"They had their entire lives ahead of them. Birthdays, graduations, weddings, kids of their own."
Those were the words of a teary-eyed President Obama on December 14, 2012, the day 20 children and six adults were shot and killed at Sandy Hook Elementary School in Newtown, Connecticut.
It was a day that shook the country to its core. But it was also a day that fundamentally changed the way law enforcement and everyday citizens approach the unimaginable.
'It puts everyone on the same standard'
In 2013 the FBI partnered with a program known as ALERRT , or Advanced Law Enforcement Rapid Response Training. They study mass shootings to not only help identify different types of contributing factors but also response tactics that can be improved.
"The Department of Justice started looking at programs that they could partner with to try to enhance training capabilities for response to school violence like Sandy Hook," said John Curnutt, assistant director at ALERRT.
CNN was granted rare access to one of their training sessions at an undisclosed location in Maryland.
"Movement down the hallway on the right!" yelled the FBI special agent leading the mix of federal agents and local and state police as they worked their way through a simulated scenario using paint bullets.
"It puts everyone on the same standard," said Gordon Johnson, special agent in charge of the FBI Baltimore Field Office. "You could be from one agency and arrive at a scene and end up with someone from a different agency but if you've both been through that training then automatically you know what to do."
The intent is to minimize the time it takes to get in front of the shooter.
"It was important to make sure everybody received the same training, knowing that if that response occurs it's going to be a multiagency response," said Col. Nathaniel McQueen with Delaware State Police.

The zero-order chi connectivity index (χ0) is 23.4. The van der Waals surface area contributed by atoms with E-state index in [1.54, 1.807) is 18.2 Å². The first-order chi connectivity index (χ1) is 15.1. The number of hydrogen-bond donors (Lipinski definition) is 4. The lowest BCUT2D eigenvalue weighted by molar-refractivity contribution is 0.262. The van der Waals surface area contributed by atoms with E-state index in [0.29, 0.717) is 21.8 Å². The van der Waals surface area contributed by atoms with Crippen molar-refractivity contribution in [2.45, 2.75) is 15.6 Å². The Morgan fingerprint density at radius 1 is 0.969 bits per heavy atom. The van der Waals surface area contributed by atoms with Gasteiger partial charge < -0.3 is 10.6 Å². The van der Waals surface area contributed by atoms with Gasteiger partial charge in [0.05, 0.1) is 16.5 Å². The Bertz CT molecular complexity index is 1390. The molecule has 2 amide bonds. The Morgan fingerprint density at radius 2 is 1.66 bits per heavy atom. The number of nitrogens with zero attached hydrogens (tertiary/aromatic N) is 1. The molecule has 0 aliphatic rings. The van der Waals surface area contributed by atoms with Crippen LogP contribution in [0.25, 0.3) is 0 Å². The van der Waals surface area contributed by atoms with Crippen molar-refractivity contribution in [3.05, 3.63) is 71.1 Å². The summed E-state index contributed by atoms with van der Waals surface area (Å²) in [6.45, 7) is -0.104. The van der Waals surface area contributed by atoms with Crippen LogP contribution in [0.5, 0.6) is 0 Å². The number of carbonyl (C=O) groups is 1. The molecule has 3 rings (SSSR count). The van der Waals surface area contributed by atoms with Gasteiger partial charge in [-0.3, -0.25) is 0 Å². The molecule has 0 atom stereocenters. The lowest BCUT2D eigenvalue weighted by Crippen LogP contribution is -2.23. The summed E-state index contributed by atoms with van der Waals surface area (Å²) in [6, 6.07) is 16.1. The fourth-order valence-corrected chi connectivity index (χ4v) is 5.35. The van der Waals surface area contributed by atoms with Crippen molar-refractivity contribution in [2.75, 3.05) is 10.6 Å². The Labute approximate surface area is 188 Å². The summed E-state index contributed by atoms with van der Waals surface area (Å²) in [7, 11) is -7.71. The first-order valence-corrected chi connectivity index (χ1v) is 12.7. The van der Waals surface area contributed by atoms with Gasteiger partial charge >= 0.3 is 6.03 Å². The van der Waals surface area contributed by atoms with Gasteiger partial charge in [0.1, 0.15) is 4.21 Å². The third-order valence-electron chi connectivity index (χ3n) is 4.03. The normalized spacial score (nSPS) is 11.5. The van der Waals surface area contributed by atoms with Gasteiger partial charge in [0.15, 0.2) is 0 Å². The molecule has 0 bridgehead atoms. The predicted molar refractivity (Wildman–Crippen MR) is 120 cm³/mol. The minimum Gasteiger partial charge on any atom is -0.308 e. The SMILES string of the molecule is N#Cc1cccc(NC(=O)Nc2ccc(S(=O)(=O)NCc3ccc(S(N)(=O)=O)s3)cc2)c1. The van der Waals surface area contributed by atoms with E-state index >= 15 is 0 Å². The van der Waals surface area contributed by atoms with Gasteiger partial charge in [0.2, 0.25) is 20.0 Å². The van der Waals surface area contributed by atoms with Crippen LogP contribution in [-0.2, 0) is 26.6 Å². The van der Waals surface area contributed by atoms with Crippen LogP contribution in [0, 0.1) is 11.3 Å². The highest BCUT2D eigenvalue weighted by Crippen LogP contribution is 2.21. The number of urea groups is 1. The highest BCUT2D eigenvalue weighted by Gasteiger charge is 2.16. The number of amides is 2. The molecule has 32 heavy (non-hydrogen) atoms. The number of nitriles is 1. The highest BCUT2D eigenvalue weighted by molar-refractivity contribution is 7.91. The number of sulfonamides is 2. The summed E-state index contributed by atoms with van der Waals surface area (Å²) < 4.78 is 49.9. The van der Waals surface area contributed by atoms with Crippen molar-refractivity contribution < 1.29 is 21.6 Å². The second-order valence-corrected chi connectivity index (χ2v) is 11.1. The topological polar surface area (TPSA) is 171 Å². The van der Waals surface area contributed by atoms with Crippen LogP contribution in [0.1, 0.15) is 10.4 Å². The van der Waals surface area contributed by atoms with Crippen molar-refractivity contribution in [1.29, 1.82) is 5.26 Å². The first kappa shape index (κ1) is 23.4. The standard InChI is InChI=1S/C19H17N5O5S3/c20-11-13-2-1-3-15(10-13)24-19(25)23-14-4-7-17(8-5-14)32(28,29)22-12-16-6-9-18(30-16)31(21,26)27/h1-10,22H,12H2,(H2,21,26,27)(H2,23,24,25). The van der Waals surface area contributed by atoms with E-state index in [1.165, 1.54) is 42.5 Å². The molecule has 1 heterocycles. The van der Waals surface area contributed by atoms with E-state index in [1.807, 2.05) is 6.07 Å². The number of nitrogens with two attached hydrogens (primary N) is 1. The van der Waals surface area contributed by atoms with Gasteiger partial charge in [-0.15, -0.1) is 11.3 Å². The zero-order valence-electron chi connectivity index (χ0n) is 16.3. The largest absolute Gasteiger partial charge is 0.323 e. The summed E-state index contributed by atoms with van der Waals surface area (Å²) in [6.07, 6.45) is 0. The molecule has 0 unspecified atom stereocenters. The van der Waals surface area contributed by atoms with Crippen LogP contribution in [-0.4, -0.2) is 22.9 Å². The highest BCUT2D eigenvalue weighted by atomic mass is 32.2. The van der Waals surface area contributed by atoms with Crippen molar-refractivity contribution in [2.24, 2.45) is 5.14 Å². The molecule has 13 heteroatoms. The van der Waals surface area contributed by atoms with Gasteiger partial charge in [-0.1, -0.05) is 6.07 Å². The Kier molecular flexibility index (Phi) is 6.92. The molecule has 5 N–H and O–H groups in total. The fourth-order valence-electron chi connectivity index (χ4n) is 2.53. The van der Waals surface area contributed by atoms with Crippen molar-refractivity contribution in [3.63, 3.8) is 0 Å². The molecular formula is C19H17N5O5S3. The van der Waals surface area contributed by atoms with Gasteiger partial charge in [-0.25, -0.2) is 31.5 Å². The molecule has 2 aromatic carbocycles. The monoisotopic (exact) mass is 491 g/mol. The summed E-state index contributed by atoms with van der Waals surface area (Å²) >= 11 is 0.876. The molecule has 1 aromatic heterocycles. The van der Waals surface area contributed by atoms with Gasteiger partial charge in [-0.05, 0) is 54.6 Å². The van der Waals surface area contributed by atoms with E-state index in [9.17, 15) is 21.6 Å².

'For an average of three minutes it is up to you to survive'
Another major shift after Sandy Hook, also tied to ALERRT, came in how everyday citizens are trained on what to do in the initial seconds of what could end up being a mass shooting.
"In an average of three minutes those cops are gonna show up and they are going to take that shooter's attention from you towards them," said the FBI special agent leading a lecture requested by a private company. "Those three minutes belong to you, they do not belong to the shooter. For an average of three minutes it is up to you to survive."
"Avoid, deny, and defend" is what the agent stressed, offering strategies on everything from when to run to when running may not be an option. For example, if leaving is out of the question and a door doesn't lock, the agent talked about placing as much as possible in front of that door, positioning on the back side of it, and even taking "calculated risks" that the shooter is right-handed.
"He's going to come in, he's going to have to use his other hand to move this stuff out of the way and he's going to be holding this present out for you," said the agent. "What you need to do is grab it and hang off of his arm."
"Everyone wants to know. They want to learn. They want to hope to be the one that helps others to survive and they take it very seriously," said Claudine Adams, CEO of Bravura Information Technology Systems Inc., the company that requested what she called the "unfortunately more necessary" training.
During the presentation, the FBI said there were 30 active shooter events in 2017, which set a record, and that from 2016 to 2017 the number of events jumped by 50%, which they say also set a record.
'The paramedics aren't going to get there right away'
On the medical front, and in direct response to the shooting in Newtown, a national campaign called "Stop the Bleed" began. Through lectures and hands-on training, instructors teach adults and students how to apply tourniquets, pack wounds and keep the situation stable until first responders can arrive.
The campaign is an initiative of the American College of Surgeons and the Hartford Consensus, a set of recommendations on active shooter and other mass casualty events.
"If we go back to Sandy Hook, about a third of those children could have been saved had we had this operational," said Dr. Thomas Scalea, physician-in-chief at the R Adams Cowley Shock Trauma Center in Baltimore, and one of the campaign's instructors. "The paramedics aren't going to get there right away."
According to the American College of Surgeons, people with severe injuries can bleed to death within five minutes. "This is a disease of time. The clock starts ticking when you get hurt, not when you get to the hospital," Scalea said.